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The role of cholesterol synthesis in the mode of action of clozapine in schizophrenia models

Grant number: 19/22398-2
Support Opportunities:Scholarships in Brazil - Post-Doctoral
Effective date (Start): February 01, 2020
Field of knowledge:Biological Sciences - Biochemistry - Chemistry of Macromolecules
Principal Investigator:Daniel Martins-de-Souza
Grantee:Fernanda Crunfli
Host Institution: Instituto de Biologia (IB). Universidade Estadual de Campinas (UNICAMP). Campinas , SP, Brazil
Associated research grant:17/25588-1 - From the basic understanding to clinical biomarkers to schizophrenia: a neuroproteomics-centered multidisciplinary study, AP.TEM
Associated scholarship(s):22/03335-2 - The role of cholesterol metabolism during neurodevelopment in the context of schizophrenia, BE.EP.PD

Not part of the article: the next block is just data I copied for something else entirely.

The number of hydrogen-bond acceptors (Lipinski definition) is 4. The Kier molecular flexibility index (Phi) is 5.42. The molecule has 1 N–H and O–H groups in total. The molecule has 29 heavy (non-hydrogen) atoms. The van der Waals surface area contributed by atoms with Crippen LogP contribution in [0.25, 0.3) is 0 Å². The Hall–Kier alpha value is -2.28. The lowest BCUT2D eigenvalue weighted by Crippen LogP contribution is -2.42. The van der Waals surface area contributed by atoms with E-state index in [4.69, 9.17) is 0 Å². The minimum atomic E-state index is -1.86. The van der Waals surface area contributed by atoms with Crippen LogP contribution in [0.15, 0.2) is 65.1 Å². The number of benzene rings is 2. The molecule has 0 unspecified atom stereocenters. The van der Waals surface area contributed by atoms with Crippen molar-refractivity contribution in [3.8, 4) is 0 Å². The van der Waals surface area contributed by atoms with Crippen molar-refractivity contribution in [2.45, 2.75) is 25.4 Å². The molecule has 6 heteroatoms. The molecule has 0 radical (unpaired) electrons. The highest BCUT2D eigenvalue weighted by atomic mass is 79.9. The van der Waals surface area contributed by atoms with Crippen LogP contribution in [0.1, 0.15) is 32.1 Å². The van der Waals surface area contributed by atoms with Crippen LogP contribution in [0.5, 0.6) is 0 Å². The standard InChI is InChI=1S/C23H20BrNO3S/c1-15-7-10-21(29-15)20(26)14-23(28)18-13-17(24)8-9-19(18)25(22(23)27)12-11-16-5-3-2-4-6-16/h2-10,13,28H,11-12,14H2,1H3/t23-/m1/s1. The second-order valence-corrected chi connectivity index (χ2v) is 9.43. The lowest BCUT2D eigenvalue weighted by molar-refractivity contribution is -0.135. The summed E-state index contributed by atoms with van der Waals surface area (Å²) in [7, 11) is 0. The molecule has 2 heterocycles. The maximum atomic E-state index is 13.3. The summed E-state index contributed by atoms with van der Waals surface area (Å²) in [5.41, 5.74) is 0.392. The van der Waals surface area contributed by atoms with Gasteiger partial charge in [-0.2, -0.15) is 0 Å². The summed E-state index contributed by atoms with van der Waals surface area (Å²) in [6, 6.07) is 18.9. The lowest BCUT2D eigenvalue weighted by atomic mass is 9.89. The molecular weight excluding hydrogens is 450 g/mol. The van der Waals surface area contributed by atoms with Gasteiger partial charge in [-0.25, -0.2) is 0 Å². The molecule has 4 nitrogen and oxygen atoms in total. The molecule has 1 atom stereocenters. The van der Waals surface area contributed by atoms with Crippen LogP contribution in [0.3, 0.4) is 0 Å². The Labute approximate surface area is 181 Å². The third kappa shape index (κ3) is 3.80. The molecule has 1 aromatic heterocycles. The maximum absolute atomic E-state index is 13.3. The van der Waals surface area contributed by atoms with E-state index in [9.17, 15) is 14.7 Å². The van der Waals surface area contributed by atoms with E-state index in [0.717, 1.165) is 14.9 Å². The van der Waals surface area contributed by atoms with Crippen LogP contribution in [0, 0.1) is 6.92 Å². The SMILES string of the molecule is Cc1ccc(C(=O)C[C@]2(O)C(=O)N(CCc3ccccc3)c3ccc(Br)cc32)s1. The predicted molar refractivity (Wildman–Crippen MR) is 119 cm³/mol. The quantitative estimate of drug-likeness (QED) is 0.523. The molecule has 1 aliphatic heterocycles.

Schizophrenia is considered a multifactorial psychiatric disorder that involves environmental, genetic, and neurodevelopmental dysfunctions. The schizophrenia pathophysiology includes molecular abnormalities in immune, metabolic, and endocrine systems. Despite significant progress in the comprehension of the various manifestations of schizophrenia, the etiology of schizophrenia remains unclear. Several studies have implicated oligodendrocyte dysfunction and myelin alterations in this disorder. Recently, some studies proposed that oligodendrocytes are central to energy metabolism dysfunctions in schizophrenia brains. Currently, the major therapeutic strategy relies on the use of antipsychotic drugs. Nevertheless, the effects of antipsychotics on glial cells, especially oligodendrocytes, remains unknown. Previously proteomic studies have shown that Clozapine (atypical antipsychotic) up-regulates the cholesterol synthesis enzyme (hydroxymethylglutaryl CoA synthase or HMG-CoA synthase) activity in oligodendrocytes. Cholesterol in the brain plays an important role in myelin production and oligodendrocyte metabolism. Cholesterol synthesis is regulated by the transcription factor SREBP2 (sterol regulatory element-binding protein 2) and insulin, antipsychotic targets associated with clozapine therapeutics effects. Furthermore, cholesterol metabolism has been implicated in the regulation of many processes, including the myelin membrane growth, axon wrapping, and synapse formation. These functions are essential to brain physiological homeostasis. In this context, the role of oligodendrocytes in schizophrenia and the mode of action of antipsychotics, the project aims to evaluate the role of cholesterol synthesis in the Clozapine effects through in vitro and in vivo experimental schizophrenia's models. For this, male C57BL/6 mice will be exposed to the Cuprizone diet, a neurotoxin that causes demyelination in various regions of the central nervous system. The in vitro model will be studying through oligodendrocyte cultures from mice neonates. Both models will be treated with Clozapine and the HMG-CoA reductase inhibitor, Simvastatin. The objective is to evaluate that the depletion of cholesterol synthesis impairs the Clozapine effect through proteomics, molecular, and behavioral analysis. Finally, we propose to contribute to the understanding of the molecular mechanisms involved with the action of antipsychotics through the integration of biochemical pathways, as well as to improve understanding of the development of schizophrenia and finding new targets for drug discovery. (AU)